As pathetically rabid as the autograph hounds may be, there's an even more unseemly element in the realm of sport: the collectors of "fetish memorabilia." No, they're not the grips and production assistants who ransack porno sets to snatch up stray pubes from Jenna Jameson. Fetish memorabilia is a term used to describe the collecting of personal effects from sports stars. Curt Schilling's bloody sock from the 2004 American League Championship Series? That's fetish memorabilia epitomized. Collectors will swipe anything in a locker room that's not nailed down, even going so far as to take a chair that rested near Alex Rodriguez during a post-game interview.

The latest item to find itself recognized as fetish memorabilia is more depressing than disturbing, however. Apparently, five pounds of unopened fan mail addressed to Warren Sapp (then a Tampa Bay Buccaneer) made its way to the Kincaid Auction Company after Tampa-based PSC Collectibles filed for bankruptcy. If the auction goes through as planned, some total and complete scumbag will have purchased five pounds of unrequited adoration. There's something to be proud of.

I'm admittedly hypersensitive to this subject of fan mail, reason being, about 30 years ago I got Ron Palillo's address from an issue of Dynamite magazine and fired off a hopeful letter. Days, weeks, months and finally years went by without a response from Horshack. I was so distraught that I couldn't even hear the theme song from Welcome Back, Kotter without curling up into the fetal position and weeping . Sure, I got my vindication years later when Dustin "Screech" Diamond pummeled Palillo in an episode of Celebrity Boxing, but the damage was done. Thus, when I came across the news that Sapp had allowed five pounds of fan mail to go unopened, those same traumatic feelings came over me.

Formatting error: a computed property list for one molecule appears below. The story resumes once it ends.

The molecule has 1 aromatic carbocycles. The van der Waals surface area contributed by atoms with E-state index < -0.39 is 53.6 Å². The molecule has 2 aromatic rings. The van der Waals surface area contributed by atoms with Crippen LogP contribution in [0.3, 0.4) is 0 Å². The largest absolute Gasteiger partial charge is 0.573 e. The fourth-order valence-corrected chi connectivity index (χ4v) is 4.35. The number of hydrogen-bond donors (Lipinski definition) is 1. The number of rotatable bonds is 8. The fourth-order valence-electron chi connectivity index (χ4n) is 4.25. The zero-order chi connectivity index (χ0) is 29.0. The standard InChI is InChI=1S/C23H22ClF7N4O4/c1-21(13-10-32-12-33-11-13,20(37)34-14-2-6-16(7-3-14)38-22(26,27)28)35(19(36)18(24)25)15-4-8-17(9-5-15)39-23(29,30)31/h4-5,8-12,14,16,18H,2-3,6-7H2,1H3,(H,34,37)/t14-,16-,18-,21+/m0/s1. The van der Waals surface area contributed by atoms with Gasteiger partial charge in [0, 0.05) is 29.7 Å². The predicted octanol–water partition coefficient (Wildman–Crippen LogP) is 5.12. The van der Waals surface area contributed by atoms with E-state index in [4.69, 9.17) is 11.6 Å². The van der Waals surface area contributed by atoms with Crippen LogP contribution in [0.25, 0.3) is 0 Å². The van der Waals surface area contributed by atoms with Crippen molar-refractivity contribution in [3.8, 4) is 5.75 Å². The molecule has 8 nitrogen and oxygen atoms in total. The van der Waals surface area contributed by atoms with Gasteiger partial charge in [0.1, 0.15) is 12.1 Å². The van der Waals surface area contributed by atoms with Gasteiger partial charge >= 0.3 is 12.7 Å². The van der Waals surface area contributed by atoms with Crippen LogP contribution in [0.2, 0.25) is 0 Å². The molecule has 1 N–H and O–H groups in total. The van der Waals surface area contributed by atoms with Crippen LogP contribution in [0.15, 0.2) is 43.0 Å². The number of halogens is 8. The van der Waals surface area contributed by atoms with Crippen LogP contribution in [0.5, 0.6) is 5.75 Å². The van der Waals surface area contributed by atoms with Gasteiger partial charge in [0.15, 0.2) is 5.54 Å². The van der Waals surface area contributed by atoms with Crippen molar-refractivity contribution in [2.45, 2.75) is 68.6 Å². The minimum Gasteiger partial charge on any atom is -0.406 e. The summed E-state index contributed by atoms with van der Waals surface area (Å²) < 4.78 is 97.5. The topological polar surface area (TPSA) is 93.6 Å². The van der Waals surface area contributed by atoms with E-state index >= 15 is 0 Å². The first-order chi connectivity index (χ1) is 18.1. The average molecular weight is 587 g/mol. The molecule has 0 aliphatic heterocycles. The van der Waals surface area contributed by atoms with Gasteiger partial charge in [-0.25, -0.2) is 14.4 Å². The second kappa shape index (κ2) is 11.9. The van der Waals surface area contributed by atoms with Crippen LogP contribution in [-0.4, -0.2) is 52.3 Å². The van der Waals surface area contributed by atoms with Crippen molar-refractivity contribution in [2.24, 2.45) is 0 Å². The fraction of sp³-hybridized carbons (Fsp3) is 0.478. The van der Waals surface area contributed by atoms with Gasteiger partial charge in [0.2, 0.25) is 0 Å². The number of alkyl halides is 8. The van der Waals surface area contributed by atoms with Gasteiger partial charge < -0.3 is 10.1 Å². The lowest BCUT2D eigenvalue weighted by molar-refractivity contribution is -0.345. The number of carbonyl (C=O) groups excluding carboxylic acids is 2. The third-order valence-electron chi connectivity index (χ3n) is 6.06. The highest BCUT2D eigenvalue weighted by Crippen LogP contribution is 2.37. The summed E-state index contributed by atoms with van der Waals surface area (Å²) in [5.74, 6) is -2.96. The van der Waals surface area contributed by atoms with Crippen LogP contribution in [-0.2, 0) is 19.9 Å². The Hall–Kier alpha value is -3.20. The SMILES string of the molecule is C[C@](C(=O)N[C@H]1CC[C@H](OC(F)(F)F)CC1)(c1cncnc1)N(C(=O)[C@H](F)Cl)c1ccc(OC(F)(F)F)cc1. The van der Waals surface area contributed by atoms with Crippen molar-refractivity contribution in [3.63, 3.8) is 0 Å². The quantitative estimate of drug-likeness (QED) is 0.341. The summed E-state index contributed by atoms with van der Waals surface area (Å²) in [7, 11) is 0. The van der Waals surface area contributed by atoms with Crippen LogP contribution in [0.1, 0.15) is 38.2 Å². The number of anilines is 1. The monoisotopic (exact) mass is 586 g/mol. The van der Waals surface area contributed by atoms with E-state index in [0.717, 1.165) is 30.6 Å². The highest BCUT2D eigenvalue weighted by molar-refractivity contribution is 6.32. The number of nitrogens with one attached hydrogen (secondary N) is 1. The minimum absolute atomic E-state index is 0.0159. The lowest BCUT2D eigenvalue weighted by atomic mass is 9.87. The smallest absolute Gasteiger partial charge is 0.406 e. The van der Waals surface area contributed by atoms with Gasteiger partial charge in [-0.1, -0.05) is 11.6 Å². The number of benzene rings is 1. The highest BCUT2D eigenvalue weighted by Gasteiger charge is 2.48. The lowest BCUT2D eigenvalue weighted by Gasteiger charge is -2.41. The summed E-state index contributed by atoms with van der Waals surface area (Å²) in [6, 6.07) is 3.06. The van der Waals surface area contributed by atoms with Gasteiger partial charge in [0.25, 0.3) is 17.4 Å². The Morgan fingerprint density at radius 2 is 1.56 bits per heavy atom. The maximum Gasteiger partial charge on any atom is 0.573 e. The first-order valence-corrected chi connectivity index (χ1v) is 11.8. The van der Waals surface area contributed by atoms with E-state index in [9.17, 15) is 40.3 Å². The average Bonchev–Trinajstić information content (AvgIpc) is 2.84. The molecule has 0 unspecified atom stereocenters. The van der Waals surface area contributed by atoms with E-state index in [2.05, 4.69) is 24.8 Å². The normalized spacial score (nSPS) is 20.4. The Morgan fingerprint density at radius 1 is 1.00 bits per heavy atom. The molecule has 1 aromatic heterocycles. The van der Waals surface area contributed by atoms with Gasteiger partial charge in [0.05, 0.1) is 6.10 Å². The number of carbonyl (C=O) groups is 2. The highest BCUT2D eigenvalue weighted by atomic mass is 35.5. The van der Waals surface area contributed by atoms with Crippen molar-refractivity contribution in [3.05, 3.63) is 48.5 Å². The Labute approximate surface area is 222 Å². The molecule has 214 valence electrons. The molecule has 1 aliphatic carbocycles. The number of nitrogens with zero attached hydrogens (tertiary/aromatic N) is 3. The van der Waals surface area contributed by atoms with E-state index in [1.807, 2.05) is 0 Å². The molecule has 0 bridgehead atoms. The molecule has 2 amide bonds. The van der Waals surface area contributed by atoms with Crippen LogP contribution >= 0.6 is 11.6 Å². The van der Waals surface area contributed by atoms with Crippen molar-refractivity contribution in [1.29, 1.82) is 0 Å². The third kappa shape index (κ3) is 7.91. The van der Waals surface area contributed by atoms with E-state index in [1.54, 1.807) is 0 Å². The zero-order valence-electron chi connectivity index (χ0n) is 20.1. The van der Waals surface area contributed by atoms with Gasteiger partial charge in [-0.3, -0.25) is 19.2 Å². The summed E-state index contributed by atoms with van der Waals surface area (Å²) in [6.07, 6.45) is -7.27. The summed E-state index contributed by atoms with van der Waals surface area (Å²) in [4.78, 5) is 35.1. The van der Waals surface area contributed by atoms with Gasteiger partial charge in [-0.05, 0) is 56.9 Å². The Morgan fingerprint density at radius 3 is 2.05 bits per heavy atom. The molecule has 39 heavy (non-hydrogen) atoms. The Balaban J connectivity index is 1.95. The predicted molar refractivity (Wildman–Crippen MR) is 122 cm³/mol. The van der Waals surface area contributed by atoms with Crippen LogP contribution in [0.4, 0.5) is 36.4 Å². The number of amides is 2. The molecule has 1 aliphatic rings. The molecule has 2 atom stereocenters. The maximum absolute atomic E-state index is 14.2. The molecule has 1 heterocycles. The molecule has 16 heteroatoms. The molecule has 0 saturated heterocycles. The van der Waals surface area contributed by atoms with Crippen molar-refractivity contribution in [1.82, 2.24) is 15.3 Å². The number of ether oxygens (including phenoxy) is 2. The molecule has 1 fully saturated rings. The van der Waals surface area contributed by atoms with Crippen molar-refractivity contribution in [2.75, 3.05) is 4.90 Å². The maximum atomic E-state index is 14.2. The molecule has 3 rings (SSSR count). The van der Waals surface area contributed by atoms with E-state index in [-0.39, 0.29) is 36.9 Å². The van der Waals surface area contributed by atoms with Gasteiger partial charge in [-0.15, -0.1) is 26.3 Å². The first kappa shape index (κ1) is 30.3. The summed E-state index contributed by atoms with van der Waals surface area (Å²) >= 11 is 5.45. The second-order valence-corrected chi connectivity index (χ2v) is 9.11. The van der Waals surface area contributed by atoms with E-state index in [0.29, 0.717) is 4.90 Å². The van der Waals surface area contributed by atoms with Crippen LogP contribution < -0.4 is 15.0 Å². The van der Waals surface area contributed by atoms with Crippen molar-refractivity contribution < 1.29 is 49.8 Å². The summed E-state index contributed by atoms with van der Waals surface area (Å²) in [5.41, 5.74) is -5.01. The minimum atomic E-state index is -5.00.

But the bigger question remained: why in the hell would anyone want to own a five-pound box of sealed letters? As distasteful as it may be, I can at least grasp the notion that if Jeff Nelson is your favorite pitcher, you'd bid upward of a few thousand bucks to own his post-elbow-surgery bone chips. But a box of fan mail that a Bucs intern couldn't even get to Sapp or his posse? That's just wrong.

To Sapp's credit, he claims he was just now made aware of the fan-mail situation. Once it came to his (and, via the media, the public's) attention, he responded in atypical fashion, vowing to not only retrieve the mail, but to respond to each and every letter. How did all that correspondence find its way to a collectible company? It seems that the company that managed Sapp's website (which just happened to share storage space with PSC Collectibles) offered an address for fan mail, and somehow the box made its way to the memorabilia-sellers.

Fan mail is vastly different from a hounded signature, and is just about the last remaining link between fan and athlete. Any buffoon can barge into an athlete's personal space with pen and paper, but fans (especially of the under-18 persuasion) who take the time to snail-mail a request to their favorite athlete deserve a response. Even if some lackey is forging the sports star's signature on a photograph, it could mean a world of difference to a youth merely to be recognized by his hero. Otherwise … well, up their nose with a rubber hose.